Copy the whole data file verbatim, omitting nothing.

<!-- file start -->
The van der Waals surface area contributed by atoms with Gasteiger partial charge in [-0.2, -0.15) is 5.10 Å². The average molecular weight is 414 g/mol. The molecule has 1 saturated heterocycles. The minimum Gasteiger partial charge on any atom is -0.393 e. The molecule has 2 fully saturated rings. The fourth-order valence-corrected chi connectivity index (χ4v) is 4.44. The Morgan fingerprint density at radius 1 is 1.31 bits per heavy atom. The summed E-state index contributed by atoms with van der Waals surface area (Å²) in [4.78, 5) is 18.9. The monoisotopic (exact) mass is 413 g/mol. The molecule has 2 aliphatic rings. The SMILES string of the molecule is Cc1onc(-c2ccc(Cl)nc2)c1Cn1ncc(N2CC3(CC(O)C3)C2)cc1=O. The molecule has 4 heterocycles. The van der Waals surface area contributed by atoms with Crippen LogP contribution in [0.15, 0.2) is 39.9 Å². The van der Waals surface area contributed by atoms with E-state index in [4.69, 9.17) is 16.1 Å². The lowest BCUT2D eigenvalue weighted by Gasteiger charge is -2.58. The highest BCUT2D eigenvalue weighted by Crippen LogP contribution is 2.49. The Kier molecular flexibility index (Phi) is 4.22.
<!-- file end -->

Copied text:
The van der Waals surface area contributed by atoms with Gasteiger partial charge in [-0.2, -0.15) is 5.10 Å². The average molecular weight is 414 g/mol. The molecule has 1 saturated heterocycles. The minimum Gasteiger partial charge on any atom is -0.393 e. The molecule has 2 fully saturated rings. The fourth-order valence-corrected chi connectivity index (χ4v) is 4.44. The Morgan fingerprint density at radius 1 is 1.31 bits per heavy atom. The summed E-state index contributed by atoms with van der Waals surface area (Å²) in [4.78, 5) is 18.9. The monoisotopic (exact) mass is 413 g/mol. The molecule has 2 aliphatic rings. The SMILES string of the molecule is Cc1onc(-c2ccc(Cl)nc2)c1Cn1ncc(N2CC3(CC(O)C3)C2)cc1=O. The molecule has 4 heterocycles. The van der Waals surface area contributed by atoms with Crippen LogP contribution in [0.15, 0.2) is 39.9 Å². The van der Waals surface area contributed by atoms with E-state index in [4.69, 9.17) is 16.1 Å². The lowest BCUT2D eigenvalue weighted by Gasteiger charge is -2.58. The highest BCUT2D eigenvalue weighted by Crippen LogP contribution is 2.49. The Kier molecular flexibility index (Phi) is 4.22.